McBride: I think live musical accompaniment for films is a great cinema experience. Look at how popular the Silent Film Festival is. And it goes without saying the rare screenings of such films gem. I also think that festivals that allow for interaction with the filmmakers are a great draw. You want to meet these people who can make such magic.
SF360: Like Tsai Ming-Liang's Goodbye, Dragon Inn, this book feels, visually, like an elegy, though some of its holds hope for the present day cinema patron. Is there a way forward for those who favor the communal cinema experience?
McBride: I love that you mention this film because watching this film was like witnessing my still images come to life. I saw this film at the Rotterdam film festival on a freezing dark night in the Netherlands. I remember being so riveted by this patient, gorgeous film. It reminds me of what happened to the Coronet. In 2004, I went to see Taking Lives with my brother and contrasting that with my first Coronet experience, from waiting in a long line to see Interview with a Vampire in 1994 to 10 years later being the only two in the theater. The movie was not memorable but being in the cold and empty theater was. It was freezing in the theatre—no warm bodies in the audience and obviously the heating bill was unpaid, which all these things were a foreshadow of the Coronet’s imminent closure.
Lindow: Most definitely, there are so many communal cinematic experiences in the Bay Area, as I mention above and they seem to be growing in popularity. I was completely elated at the Noir City and Silent Film festivals this past year; the Castro was packed and the crowd was so charged and present. Also, Sam Sharkey writes poignantly on this question in the final chapter of Left in the Dark, 'Luminous Possibilities: The Future of Cinema.' One reason I asked Sam Sharkey to write the last chapter is because he is in his twenties and looks to past film exhibition practices for inspiration for his own cinematic work. I think there is a new generation of film practitioners who are making and showing films on their own and in communal ways. There are nonprofits and philanthropists saving old movie theatres, communities embracing them and making them into community spaces in addition to showing films. The irony is that digital projection allows us to stay home with our private entertainment systems, but it also makes it easier than ever before to project film on the walls of buildings, in a garden, or at a community gathering. We can choose to use technology to create communal cinematic experiences and I am certain that we will see more and more creative cinematic communal events in the years to come.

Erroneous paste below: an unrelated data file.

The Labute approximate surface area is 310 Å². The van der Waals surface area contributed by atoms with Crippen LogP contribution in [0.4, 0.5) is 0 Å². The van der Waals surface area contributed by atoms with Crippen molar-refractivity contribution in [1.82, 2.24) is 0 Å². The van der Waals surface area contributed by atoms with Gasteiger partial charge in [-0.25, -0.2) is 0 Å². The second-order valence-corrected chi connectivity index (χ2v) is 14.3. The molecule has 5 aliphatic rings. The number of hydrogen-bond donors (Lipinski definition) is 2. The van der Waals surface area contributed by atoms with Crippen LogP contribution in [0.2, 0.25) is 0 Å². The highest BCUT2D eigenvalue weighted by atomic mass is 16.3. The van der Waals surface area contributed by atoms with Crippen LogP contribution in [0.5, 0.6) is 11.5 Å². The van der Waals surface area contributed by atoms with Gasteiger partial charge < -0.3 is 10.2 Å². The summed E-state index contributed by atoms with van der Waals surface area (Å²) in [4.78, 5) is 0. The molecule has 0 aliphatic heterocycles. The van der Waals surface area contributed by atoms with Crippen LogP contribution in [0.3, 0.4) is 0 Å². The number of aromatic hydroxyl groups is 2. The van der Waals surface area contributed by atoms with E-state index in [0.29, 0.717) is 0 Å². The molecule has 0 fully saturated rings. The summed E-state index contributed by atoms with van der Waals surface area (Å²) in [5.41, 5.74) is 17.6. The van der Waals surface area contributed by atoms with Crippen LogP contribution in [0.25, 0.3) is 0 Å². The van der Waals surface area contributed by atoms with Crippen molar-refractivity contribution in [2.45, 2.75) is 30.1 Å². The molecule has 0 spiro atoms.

Bay Area Left in the Dark Events
Oct 10: Release Party at Space Gallery
Oct 12: City Lights Books
Oct 13: SF Camerawork
Oct 20: Mechanic's Institute
Oct 21: Balboa
Oct 24: Vogue
Oct 27: Moe's Books
Oct 28: Green Arcade and Walk down “Great White Way”
Oct 30: Pacific Film Archive
Dec 4: Exploratorium
More at leftinthedark.info.